Carbon neutrality plan lacks plan for carbon neutrality: Experts
The science minister, industry minister and environment minister on Wednesday announced an investment strategy to fund research and development (R&D) efforts for carbon neutrality.
The basic idea of the government’s Wednesday plan is to develop technology that could reduce carbon dioxide emissions to match the amount that is produced at Korea's industrial sites — not a small task considering that Korea's economy is still dominated by manufacturing industries.
The government pinpointed 10 areas that could receive investments under this goal. This includes technology involved in generating power from solar and wind, hydrogen and biomass; transmission of ecofriendly fuel; reduction of carbon emissions in steelmaking, cement and petrochemical industries; and combining digital technology to increase fuel efficiency in these fields.
Start-ups that have the relevant technology will receive government support from the business development stage. Companies already engaged in such activities will be granted tax cuts and other financial benefits.
The plan sounds good on paper, but the question is: How realistic is it?
In a country where manufacturing industries are so established and coal consumption remains high, Korea would need ground-breaking technology to generate power with zero carbon emissions.
Experts say Wednesday’s blueprint is too fuzzy to bring about practical results.
“It doesn’t really say how carbon emissions can be cut,” said Roh Dong-seok, a researcher at Seoul National University’s Energy Policy Center. “The plan lacks detail and is unrealistic.”
For example, generating power from solar and wind has limits to what can actually be produced and is vulnerable to weather conditions. The outcome will fall short at night, on cloudy days and when the wind doesn’t blow. The government plan does not address this issue nor suggest how these shortages could be overcome.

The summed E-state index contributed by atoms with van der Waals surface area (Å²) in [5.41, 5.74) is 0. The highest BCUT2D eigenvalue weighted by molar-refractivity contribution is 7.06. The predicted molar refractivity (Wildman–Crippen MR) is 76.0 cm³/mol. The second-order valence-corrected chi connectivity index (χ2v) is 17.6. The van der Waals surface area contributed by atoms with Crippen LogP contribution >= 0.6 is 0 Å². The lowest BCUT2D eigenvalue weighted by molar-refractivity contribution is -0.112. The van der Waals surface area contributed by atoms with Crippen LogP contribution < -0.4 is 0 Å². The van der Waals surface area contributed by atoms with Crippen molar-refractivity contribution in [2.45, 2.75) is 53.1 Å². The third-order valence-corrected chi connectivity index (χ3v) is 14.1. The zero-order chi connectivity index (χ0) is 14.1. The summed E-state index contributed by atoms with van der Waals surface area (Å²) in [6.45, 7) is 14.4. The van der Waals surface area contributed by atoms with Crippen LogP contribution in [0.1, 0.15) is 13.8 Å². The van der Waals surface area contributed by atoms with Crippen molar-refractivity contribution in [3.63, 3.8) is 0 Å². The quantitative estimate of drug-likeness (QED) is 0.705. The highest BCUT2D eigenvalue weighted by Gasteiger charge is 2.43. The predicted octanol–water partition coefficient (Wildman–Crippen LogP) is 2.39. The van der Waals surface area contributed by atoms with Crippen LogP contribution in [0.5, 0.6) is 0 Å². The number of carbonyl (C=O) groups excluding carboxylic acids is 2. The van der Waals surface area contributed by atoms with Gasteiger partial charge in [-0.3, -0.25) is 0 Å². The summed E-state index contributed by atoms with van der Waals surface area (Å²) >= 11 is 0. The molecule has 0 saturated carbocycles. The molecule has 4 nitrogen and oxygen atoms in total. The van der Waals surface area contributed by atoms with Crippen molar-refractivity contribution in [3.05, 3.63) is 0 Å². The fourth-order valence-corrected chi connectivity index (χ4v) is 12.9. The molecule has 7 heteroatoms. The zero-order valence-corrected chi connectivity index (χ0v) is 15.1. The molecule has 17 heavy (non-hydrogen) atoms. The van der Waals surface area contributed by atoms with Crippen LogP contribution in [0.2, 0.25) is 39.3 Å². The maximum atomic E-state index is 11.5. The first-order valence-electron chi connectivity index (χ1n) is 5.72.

With wind power, the government aims to localize technology for wind power turbines that have 15-megawatt generation capacity by 2030.
“Currently, Korea’s technology in wind power is at around 4-megawatt capacity turbines,” said Roh. “Developing technology to push that number of 15 megawatts in merely 10 years is practically impossible.”
Considering the carbon produced in establishing facilities, ecofriendly sources like biomass may not be as green as they seem.
“From the perspective of carbon footprint, new renewable energy are not completely zero carbon power sources,” says Park Mon-ghu, Sejong University professor of nuclear engineering. “What the government calls a ‘core strategy’ really avoids the core issue.”
A carbon footprint is the carbon emissions created in a product or service’s entire value chain from production to consumption.
The same criticism applies to plans for hydrogen technology. The government focuses on the fact that burning hydrogen does not produce greenhouse gas. But they did not mention how it plans to handle greenhouse gas created in the process of producing hydrogen.
“Japan’s Ministry of Economy, Trade and Industry admits that nuclear energy and coal are responsible for 30 to 40 percent of the country’s electricity and that’s their starting point in devising plans for carbon neutrality,” said Roh. “Pushing a drive for zero carbon without mentioning nuclear and coal generation at all is unrealistic.”
The Ministry of Science and ICT said the exemption of nuclear and coal generation in the plan was merely an issue of focus.
“Wednesday’s blueprint was focused on new technology in the early stages of development so nuclear technology didn’t really have to be mentioned,” said a ministry spokesman. “The Ministry of Industry is planning to suggest follow-up energy policies that regard other power sources including nuclear.”
BY MOON HEE-CHUL [email@example.com]